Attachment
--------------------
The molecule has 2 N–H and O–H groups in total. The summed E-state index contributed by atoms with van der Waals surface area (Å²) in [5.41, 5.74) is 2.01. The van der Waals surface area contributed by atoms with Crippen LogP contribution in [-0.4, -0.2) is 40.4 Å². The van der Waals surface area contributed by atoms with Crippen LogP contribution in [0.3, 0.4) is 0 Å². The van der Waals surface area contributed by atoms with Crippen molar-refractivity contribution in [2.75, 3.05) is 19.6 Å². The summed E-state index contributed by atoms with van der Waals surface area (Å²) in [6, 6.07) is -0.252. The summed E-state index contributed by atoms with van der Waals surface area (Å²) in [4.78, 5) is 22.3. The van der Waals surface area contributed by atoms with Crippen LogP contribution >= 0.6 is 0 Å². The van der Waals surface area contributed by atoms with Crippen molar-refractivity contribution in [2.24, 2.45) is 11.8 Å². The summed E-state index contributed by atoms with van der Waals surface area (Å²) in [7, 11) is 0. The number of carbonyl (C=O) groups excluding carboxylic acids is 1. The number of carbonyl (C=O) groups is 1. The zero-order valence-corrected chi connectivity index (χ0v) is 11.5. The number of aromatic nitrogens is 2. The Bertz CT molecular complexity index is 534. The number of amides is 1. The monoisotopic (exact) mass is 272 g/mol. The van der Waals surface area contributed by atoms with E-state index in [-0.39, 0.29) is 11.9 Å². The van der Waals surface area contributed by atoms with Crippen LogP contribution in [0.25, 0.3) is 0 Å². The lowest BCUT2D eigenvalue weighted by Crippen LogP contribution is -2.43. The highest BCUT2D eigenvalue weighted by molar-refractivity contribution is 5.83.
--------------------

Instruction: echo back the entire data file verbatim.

The molecule has 2 N–H and O–H groups in total. The summed E-state index contributed by atoms with van der Waals surface area (Å²) in [5.41, 5.74) is 2.01. The van der Waals surface area contributed by atoms with Crippen LogP contribution in [-0.4, -0.2) is 40.4 Å². The van der Waals surface area contributed by atoms with Crippen LogP contribution in [0.3, 0.4) is 0 Å². The van der Waals surface area contributed by atoms with Crippen molar-refractivity contribution in [2.75, 3.05) is 19.6 Å². The summed E-state index contributed by atoms with van der Waals surface area (Å²) in [6, 6.07) is -0.252. The summed E-state index contributed by atoms with van der Waals surface area (Å²) in [4.78, 5) is 22.3. The van der Waals surface area contributed by atoms with Crippen LogP contribution >= 0.6 is 0 Å². The van der Waals surface area contributed by atoms with Crippen molar-refractivity contribution in [2.24, 2.45) is 11.8 Å². The summed E-state index contributed by atoms with van der Waals surface area (Å²) in [7, 11) is 0. The number of carbonyl (C=O) groups excluding carboxylic acids is 1. The number of carbonyl (C=O) groups is 1. The zero-order valence-corrected chi connectivity index (χ0v) is 11.5. The number of aromatic nitrogens is 2. The Bertz CT molecular complexity index is 534. The number of amides is 1. The monoisotopic (exact) mass is 272 g/mol. The van der Waals surface area contributed by atoms with E-state index in [-0.39, 0.29) is 11.9 Å². The van der Waals surface area contributed by atoms with Crippen LogP contribution in [0.25, 0.3) is 0 Å². The lowest BCUT2D eigenvalue weighted by Crippen LogP contribution is -2.43. The highest BCUT2D eigenvalue weighted by molar-refractivity contribution is 5.83.